Justify the title of "A Day's Wait," by Ernest Hemingway.
The action in Ernest Hemingway's short story, "A Day's Wait," takes place over the course of one day. In the opening of the story, Schatz (the son) has been running a fever. His father, who remains unnamed, calls for a doctor. The doctor diagnoses Schatz with the flu and tells him that a temperature of 102 degrees should not be any concern, until it reaches 104 degrees.
Schatz's father maintains a bedside vigil until Schatz's preoccupation with his illness overcomes him. Schatz's father decides to go out to take the dog for a walk and hunt, while Schatz sleeps. Upon returning, Schatz's father takes his temperature (which has not changed). Schatz asks his father about his temperature and his father lies telling him it is only around 100 degrees.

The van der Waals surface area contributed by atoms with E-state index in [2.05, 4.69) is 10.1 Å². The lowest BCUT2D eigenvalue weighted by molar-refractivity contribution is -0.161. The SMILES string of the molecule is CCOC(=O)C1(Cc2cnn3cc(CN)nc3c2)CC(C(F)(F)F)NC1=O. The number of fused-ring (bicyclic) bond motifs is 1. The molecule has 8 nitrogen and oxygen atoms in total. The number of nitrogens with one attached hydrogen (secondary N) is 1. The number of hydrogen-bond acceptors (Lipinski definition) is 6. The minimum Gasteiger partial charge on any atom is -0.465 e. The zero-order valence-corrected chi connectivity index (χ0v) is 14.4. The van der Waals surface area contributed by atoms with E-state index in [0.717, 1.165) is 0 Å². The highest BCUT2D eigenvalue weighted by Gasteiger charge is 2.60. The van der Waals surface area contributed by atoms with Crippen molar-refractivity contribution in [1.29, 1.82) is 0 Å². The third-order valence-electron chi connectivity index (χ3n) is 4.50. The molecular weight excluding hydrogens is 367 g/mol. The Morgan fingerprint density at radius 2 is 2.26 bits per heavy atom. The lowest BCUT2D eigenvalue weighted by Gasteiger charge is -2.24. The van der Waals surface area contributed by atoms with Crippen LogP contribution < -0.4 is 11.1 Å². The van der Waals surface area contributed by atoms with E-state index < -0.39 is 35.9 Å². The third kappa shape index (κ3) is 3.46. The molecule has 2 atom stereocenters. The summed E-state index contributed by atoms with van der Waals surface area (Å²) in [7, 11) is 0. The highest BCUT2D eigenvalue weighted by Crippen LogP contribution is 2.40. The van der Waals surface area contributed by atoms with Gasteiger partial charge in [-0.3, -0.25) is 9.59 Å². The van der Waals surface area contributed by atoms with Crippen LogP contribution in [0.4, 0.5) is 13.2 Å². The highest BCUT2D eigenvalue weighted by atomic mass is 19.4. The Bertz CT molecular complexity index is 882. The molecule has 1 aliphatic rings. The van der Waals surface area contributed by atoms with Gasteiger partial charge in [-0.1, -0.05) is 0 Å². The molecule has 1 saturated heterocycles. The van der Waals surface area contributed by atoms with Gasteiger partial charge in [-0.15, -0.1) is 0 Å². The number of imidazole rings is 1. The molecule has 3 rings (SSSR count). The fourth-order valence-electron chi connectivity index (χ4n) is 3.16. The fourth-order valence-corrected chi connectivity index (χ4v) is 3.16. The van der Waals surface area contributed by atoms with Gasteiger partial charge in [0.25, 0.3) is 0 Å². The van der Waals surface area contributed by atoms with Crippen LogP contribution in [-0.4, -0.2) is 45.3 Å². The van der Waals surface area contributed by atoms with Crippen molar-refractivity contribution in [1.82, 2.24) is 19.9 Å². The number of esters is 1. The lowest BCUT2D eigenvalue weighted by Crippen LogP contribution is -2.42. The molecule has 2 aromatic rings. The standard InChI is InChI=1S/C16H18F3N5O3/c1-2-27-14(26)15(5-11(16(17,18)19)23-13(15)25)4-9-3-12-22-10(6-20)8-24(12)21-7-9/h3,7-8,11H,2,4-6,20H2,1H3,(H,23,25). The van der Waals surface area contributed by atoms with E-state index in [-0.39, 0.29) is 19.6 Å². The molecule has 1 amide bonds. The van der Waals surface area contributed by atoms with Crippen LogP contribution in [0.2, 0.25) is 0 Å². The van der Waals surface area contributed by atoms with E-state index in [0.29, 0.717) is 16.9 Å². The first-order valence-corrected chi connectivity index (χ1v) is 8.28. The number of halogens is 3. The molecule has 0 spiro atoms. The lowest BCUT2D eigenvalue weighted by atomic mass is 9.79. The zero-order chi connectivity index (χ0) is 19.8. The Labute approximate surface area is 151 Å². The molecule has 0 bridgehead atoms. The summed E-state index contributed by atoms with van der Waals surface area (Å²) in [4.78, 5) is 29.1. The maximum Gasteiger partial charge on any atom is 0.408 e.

After a conversation about the differences between the measurements of Fahrenheit and Celsius, Schatz's worry seems to change.
The next day it was very slack and he cried very
easily at little things that were of no importance.
Therefore, the title of the story is justifiable given the way Schatz's feelings seem to change after a day has gone by.